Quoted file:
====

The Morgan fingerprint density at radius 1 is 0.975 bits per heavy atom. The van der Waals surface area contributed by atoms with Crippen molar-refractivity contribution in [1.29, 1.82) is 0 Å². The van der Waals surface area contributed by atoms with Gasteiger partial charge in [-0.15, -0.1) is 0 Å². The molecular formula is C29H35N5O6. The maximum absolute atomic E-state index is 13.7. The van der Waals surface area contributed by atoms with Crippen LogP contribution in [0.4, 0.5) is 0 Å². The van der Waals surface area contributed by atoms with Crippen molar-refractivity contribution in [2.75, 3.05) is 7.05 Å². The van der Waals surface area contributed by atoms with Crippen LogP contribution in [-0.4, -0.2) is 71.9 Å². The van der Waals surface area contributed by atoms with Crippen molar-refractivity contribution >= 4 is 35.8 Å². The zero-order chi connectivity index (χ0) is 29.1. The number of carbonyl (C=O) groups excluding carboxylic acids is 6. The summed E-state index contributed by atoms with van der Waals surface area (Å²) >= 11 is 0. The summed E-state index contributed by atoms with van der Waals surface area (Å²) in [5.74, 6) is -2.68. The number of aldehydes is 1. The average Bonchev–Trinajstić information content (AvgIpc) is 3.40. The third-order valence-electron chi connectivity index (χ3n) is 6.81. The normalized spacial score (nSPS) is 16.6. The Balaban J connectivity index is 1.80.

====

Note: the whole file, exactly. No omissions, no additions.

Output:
The Morgan fingerprint density at radius 1 is 0.975 bits per heavy atom. The van der Waals surface area contributed by atoms with Crippen molar-refractivity contribution in [1.29, 1.82) is 0 Å². The van der Waals surface area contributed by atoms with Gasteiger partial charge in [-0.15, -0.1) is 0 Å². The molecular formula is C29H35N5O6. The maximum absolute atomic E-state index is 13.7. The van der Waals surface area contributed by atoms with Crippen LogP contribution in [0.4, 0.5) is 0 Å². The van der Waals surface area contributed by atoms with Crippen molar-refractivity contribution in [2.75, 3.05) is 7.05 Å². The van der Waals surface area contributed by atoms with Crippen LogP contribution in [-0.4, -0.2) is 71.9 Å². The van der Waals surface area contributed by atoms with Crippen molar-refractivity contribution >= 4 is 35.8 Å². The zero-order chi connectivity index (χ0) is 29.1. The number of carbonyl (C=O) groups excluding carboxylic acids is 6. The summed E-state index contributed by atoms with van der Waals surface area (Å²) >= 11 is 0. The summed E-state index contributed by atoms with van der Waals surface area (Å²) in [5.74, 6) is -2.68. The number of aldehydes is 1. The average Bonchev–Trinajstić information content (AvgIpc) is 3.40. The third-order valence-electron chi connectivity index (χ3n) is 6.81. The normalized spacial score (nSPS) is 16.6. The Balaban J connectivity index is 1.80.